Throughout his career, Smith has been criticized for a lack of visual style as a director, and he seems to have taken this particular criticism to heart. In some of his later period films, he seems to have been actively trying to step up to this challenge, but this is the first film I’ve seen from him that really knocks the visual style out of the park. This is easily my favorite Smith film since Chasing Amy, a film that Smith claims he made for his gay brother to make up for a shortage of gay characters in romantic comedies, and that same sympathy for issues of civil rights for homosexuals is at the heart of this one. Part torture-porn, part action movie and part satire, Red State is a very mature work for Smith, a film that shows his tremendous growth as a writer and filmmaker without being pretentious about it.

  

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A Chat with Michael Rooker

To my knowledge, the adjective “Rooker-esque” has yet to take off in any significant fashion, but when Michael Rooker calls you and says that he’s in the midst of driving across the country to get to his next job…I don’t know, it just sounds like exactly the sort of thing you’d expect him to be doing. Although he’s played many a crazy mofo in his career as an actor, Rooker still manages to possess the sort of everyman quality that makes it very easy to accept that he’d take a pass on a plane ride in favor of spending a couple of days taking in the scenery on a cross-country drive. Premium Hollywood had the chance to chat with Rooker in conjunction with the release of his latest film, “Atlantis Down,” directed by Max Bartoli, but we also got a bit of insight into his character on AMC’s “The Walking Dead,” learned about his experiences working on “Mallrats,” “Sea of Love,” and “Slither,” and heard him sing the praises of “JFK.”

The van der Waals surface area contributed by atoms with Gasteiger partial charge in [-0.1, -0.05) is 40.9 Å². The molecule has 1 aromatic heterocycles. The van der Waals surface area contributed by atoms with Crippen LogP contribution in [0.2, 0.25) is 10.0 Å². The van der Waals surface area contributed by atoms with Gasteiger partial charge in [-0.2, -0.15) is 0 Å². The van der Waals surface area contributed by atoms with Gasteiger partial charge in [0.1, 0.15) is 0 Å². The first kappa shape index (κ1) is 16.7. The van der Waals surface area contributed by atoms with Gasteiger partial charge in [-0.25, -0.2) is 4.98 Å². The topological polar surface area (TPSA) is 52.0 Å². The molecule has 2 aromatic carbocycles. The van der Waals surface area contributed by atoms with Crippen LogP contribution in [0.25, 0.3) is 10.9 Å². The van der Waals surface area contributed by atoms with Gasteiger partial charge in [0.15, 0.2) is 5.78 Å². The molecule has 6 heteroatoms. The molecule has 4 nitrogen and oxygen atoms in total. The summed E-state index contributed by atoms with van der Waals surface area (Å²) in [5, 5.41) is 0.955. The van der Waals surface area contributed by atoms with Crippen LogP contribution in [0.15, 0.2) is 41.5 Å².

Bullz-Eye: So how’s the drive going?

Michael Rooker: Actually, quite good. I’m in a little thunderstorm right now, but I’m just fine. I’m about to get back on the road and have a little chat with you.

BE: Where are you right now?

MR: I’m in Texas, near Odessa. I’m on the 20. I was on the 10, but then 10 and 20 split, and I’m heading basically up toward Dallas. Through Odessa and Midland, and then I’ll get into Fort Worth and Dallas.

BE: I told my wife there was something very Rooker-esque about that fact that you were on the road, driving to your next assignment.

MR: (Bursts out laughing) I do this all the time, and it’s kind of crazy, but I just do. My better half is sort of always wondering, “Why don’t you just fly?” But, you know, it’s nice and relaxing. It helps me get ready and prepare for the job, and then afterwards it helps me defrag on the way home.

BE: Sounds like the perfect combo.